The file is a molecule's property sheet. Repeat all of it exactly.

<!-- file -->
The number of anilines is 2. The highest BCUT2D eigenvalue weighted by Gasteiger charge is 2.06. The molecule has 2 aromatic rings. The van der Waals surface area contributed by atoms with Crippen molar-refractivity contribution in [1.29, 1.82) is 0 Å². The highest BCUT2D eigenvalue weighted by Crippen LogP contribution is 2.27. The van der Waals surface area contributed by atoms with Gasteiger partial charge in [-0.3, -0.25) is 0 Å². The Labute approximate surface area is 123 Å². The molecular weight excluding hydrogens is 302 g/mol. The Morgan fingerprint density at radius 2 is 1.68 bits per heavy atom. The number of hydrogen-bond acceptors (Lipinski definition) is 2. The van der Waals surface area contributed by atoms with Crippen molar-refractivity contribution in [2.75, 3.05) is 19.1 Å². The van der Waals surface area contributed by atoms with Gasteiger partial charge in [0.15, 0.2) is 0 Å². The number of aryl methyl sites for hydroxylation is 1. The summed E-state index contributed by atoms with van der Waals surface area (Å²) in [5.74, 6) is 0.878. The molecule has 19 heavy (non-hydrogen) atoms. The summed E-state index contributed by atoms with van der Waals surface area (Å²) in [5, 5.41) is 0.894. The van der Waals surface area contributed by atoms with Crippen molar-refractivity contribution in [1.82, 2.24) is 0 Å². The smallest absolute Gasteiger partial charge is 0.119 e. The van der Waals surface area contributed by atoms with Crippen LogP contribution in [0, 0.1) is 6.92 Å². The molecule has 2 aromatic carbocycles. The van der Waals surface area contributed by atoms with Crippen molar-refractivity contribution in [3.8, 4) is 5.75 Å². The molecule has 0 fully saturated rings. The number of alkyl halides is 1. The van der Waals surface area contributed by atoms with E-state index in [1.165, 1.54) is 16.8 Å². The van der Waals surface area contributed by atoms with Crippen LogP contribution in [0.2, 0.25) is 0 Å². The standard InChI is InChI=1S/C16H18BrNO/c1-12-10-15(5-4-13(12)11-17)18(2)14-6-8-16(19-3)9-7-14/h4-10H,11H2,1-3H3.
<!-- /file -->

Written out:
The number of anilines is 2. The highest BCUT2D eigenvalue weighted by Gasteiger charge is 2.06. The molecule has 2 aromatic rings. The van der Waals surface area contributed by atoms with Crippen molar-refractivity contribution in [1.29, 1.82) is 0 Å². The highest BCUT2D eigenvalue weighted by Crippen LogP contribution is 2.27. The van der Waals surface area contributed by atoms with Gasteiger partial charge in [-0.3, -0.25) is 0 Å². The Labute approximate surface area is 123 Å². The molecular weight excluding hydrogens is 302 g/mol. The Morgan fingerprint density at radius 2 is 1.68 bits per heavy atom. The number of hydrogen-bond acceptors (Lipinski definition) is 2. The van der Waals surface area contributed by atoms with Crippen molar-refractivity contribution in [2.75, 3.05) is 19.1 Å². The van der Waals surface area contributed by atoms with Gasteiger partial charge in [0.15, 0.2) is 0 Å². The number of aryl methyl sites for hydroxylation is 1. The summed E-state index contributed by atoms with van der Waals surface area (Å²) in [5.74, 6) is 0.878. The molecule has 19 heavy (non-hydrogen) atoms. The summed E-state index contributed by atoms with van der Waals surface area (Å²) in [5, 5.41) is 0.894. The van der Waals surface area contributed by atoms with Crippen molar-refractivity contribution in [1.82, 2.24) is 0 Å². The smallest absolute Gasteiger partial charge is 0.119 e. The van der Waals surface area contributed by atoms with Crippen LogP contribution in [0, 0.1) is 6.92 Å². The molecule has 2 aromatic carbocycles. The van der Waals surface area contributed by atoms with Crippen molar-refractivity contribution in [3.8, 4) is 5.75 Å². The molecule has 0 fully saturated rings. The number of alkyl halides is 1. The van der Waals surface area contributed by atoms with E-state index in [1.165, 1.54) is 16.8 Å². The van der Waals surface area contributed by atoms with Crippen LogP contribution in [0.2, 0.25) is 0 Å². The standard InChI is InChI=1S/C16H18BrNO/c1-12-10-15(5-4-13(12)11-17)18(2)14-6-8-16(19-3)9-7-14/h4-10H,11H2,1-3H3.